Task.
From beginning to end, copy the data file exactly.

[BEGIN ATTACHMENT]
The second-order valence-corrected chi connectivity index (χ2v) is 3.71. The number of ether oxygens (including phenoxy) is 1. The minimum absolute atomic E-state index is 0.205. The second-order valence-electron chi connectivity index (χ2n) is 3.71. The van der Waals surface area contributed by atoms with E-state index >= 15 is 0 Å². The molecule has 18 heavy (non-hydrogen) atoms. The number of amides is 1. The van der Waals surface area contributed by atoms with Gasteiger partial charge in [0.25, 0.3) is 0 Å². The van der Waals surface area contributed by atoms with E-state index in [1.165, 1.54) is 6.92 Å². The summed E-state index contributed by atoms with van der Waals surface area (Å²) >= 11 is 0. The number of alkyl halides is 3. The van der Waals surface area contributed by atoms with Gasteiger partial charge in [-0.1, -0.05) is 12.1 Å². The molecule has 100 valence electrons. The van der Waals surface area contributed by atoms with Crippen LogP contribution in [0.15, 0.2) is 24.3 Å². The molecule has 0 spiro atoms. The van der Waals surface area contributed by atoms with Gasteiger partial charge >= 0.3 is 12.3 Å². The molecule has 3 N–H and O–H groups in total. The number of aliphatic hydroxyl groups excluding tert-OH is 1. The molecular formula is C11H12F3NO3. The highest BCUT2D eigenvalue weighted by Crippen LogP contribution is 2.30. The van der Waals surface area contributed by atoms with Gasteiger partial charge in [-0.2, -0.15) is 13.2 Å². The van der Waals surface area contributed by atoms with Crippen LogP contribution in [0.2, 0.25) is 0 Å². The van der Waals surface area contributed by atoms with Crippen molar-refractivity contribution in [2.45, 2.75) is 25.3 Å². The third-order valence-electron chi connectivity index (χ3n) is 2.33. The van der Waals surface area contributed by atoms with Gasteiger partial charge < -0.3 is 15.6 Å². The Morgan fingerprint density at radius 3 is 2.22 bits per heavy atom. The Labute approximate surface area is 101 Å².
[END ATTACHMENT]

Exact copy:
The second-order valence-corrected chi connectivity index (χ2v) is 3.71. The number of ether oxygens (including phenoxy) is 1. The minimum absolute atomic E-state index is 0.205. The second-order valence-electron chi connectivity index (χ2n) is 3.71. The van der Waals surface area contributed by atoms with E-state index >= 15 is 0 Å². The molecule has 18 heavy (non-hydrogen) atoms. The number of amides is 1. The van der Waals surface area contributed by atoms with Gasteiger partial charge in [0.25, 0.3) is 0 Å². The van der Waals surface area contributed by atoms with E-state index in [1.165, 1.54) is 6.92 Å². The summed E-state index contributed by atoms with van der Waals surface area (Å²) >= 11 is 0. The number of alkyl halides is 3. The van der Waals surface area contributed by atoms with Gasteiger partial charge in [-0.1, -0.05) is 12.1 Å². The molecule has 100 valence electrons. The van der Waals surface area contributed by atoms with Crippen LogP contribution in [0.15, 0.2) is 24.3 Å². The molecule has 0 spiro atoms. The van der Waals surface area contributed by atoms with Gasteiger partial charge >= 0.3 is 12.3 Å². The molecule has 3 N–H and O–H groups in total. The number of aliphatic hydroxyl groups excluding tert-OH is 1. The molecular formula is C11H12F3NO3. The highest BCUT2D eigenvalue weighted by Crippen LogP contribution is 2.30. The van der Waals surface area contributed by atoms with Gasteiger partial charge in [-0.2, -0.15) is 13.2 Å². The van der Waals surface area contributed by atoms with Crippen LogP contribution in [0.2, 0.25) is 0 Å². The van der Waals surface area contributed by atoms with Crippen molar-refractivity contribution in [2.45, 2.75) is 25.3 Å². The third-order valence-electron chi connectivity index (χ3n) is 2.33. The van der Waals surface area contributed by atoms with Gasteiger partial charge < -0.3 is 15.6 Å². The Morgan fingerprint density at radius 3 is 2.22 bits per heavy atom. The Labute approximate surface area is 101 Å².